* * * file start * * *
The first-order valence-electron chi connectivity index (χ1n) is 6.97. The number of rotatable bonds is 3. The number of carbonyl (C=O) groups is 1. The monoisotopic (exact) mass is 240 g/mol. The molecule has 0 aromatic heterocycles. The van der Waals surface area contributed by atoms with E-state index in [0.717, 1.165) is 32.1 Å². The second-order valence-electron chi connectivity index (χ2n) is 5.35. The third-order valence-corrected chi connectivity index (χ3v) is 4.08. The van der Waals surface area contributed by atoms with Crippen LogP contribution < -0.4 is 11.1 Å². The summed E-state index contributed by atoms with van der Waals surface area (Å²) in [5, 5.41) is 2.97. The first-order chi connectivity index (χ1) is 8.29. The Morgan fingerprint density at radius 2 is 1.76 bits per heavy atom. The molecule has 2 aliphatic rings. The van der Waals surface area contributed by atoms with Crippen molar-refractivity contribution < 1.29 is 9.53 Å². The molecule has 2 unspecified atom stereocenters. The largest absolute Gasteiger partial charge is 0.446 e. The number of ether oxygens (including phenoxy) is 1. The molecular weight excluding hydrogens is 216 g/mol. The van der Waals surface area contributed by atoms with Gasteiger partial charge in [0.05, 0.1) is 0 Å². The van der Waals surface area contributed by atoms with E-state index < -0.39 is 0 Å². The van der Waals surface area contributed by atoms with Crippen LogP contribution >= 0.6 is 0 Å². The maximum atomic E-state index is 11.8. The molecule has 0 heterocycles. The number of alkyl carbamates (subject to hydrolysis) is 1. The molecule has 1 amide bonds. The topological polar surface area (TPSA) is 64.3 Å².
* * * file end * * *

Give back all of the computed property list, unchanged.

The first-order valence-electron chi connectivity index (χ1n) is 6.97. The number of rotatable bonds is 3. The number of carbonyl (C=O) groups is 1. The monoisotopic (exact) mass is 240 g/mol. The molecule has 0 aromatic heterocycles. The van der Waals surface area contributed by atoms with E-state index in [0.717, 1.165) is 32.1 Å². The second-order valence-electron chi connectivity index (χ2n) is 5.35. The third-order valence-corrected chi connectivity index (χ3v) is 4.08. The van der Waals surface area contributed by atoms with Crippen LogP contribution < -0.4 is 11.1 Å². The summed E-state index contributed by atoms with van der Waals surface area (Å²) in [5, 5.41) is 2.97. The first-order chi connectivity index (χ1) is 8.29. The Morgan fingerprint density at radius 2 is 1.76 bits per heavy atom. The molecule has 2 aliphatic rings. The van der Waals surface area contributed by atoms with Crippen molar-refractivity contribution < 1.29 is 9.53 Å². The molecule has 2 unspecified atom stereocenters. The largest absolute Gasteiger partial charge is 0.446 e. The number of ether oxygens (including phenoxy) is 1. The molecular weight excluding hydrogens is 216 g/mol. The van der Waals surface area contributed by atoms with Gasteiger partial charge in [0.05, 0.1) is 0 Å². The van der Waals surface area contributed by atoms with E-state index < -0.39 is 0 Å². The van der Waals surface area contributed by atoms with Crippen LogP contribution >= 0.6 is 0 Å². The maximum atomic E-state index is 11.8. The molecule has 0 heterocycles. The number of alkyl carbamates (subject to hydrolysis) is 1. The molecule has 1 amide bonds. The topological polar surface area (TPSA) is 64.3 Å².